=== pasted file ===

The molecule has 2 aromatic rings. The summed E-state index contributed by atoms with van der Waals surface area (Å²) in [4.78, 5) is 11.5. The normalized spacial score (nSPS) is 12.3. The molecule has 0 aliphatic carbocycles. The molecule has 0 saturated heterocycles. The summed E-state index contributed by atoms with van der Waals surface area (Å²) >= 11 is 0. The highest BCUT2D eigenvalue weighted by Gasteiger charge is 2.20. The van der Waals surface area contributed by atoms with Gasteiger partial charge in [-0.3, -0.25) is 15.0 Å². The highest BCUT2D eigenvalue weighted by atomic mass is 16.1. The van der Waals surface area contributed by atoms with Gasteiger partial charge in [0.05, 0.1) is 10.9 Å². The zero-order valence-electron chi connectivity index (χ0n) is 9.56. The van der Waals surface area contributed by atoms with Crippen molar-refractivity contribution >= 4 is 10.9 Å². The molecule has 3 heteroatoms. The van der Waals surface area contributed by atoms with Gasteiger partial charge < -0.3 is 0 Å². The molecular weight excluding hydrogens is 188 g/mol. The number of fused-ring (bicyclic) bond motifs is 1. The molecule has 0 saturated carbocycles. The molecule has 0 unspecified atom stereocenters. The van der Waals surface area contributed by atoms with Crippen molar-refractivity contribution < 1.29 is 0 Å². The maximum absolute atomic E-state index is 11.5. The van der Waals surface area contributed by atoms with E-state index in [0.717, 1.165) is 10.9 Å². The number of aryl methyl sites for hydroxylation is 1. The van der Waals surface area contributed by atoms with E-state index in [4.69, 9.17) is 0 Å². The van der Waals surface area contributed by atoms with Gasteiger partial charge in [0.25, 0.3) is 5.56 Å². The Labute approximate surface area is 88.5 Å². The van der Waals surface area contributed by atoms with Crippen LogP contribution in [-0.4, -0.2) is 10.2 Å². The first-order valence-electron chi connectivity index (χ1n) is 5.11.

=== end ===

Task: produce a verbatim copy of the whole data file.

The molecule has 2 aromatic rings. The summed E-state index contributed by atoms with van der Waals surface area (Å²) in [4.78, 5) is 11.5. The normalized spacial score (nSPS) is 12.3. The molecule has 0 aliphatic carbocycles. The molecule has 0 saturated heterocycles. The summed E-state index contributed by atoms with van der Waals surface area (Å²) >= 11 is 0. The highest BCUT2D eigenvalue weighted by Gasteiger charge is 2.20. The van der Waals surface area contributed by atoms with Gasteiger partial charge in [-0.3, -0.25) is 15.0 Å². The highest BCUT2D eigenvalue weighted by atomic mass is 16.1. The van der Waals surface area contributed by atoms with Gasteiger partial charge in [0.05, 0.1) is 10.9 Å². The zero-order valence-electron chi connectivity index (χ0n) is 9.56. The van der Waals surface area contributed by atoms with Crippen molar-refractivity contribution >= 4 is 10.9 Å². The molecule has 3 heteroatoms. The van der Waals surface area contributed by atoms with Gasteiger partial charge < -0.3 is 0 Å². The molecular weight excluding hydrogens is 188 g/mol. The number of fused-ring (bicyclic) bond motifs is 1. The molecule has 0 saturated carbocycles. The molecule has 0 unspecified atom stereocenters. The van der Waals surface area contributed by atoms with Crippen molar-refractivity contribution < 1.29 is 0 Å². The maximum absolute atomic E-state index is 11.5. The van der Waals surface area contributed by atoms with E-state index in [0.717, 1.165) is 10.9 Å². The number of aryl methyl sites for hydroxylation is 1. The van der Waals surface area contributed by atoms with E-state index in [4.69, 9.17) is 0 Å². The van der Waals surface area contributed by atoms with Gasteiger partial charge in [0.25, 0.3) is 5.56 Å². The Labute approximate surface area is 88.5 Å². The van der Waals surface area contributed by atoms with Crippen LogP contribution in [-0.4, -0.2) is 10.2 Å². The first-order valence-electron chi connectivity index (χ1n) is 5.11.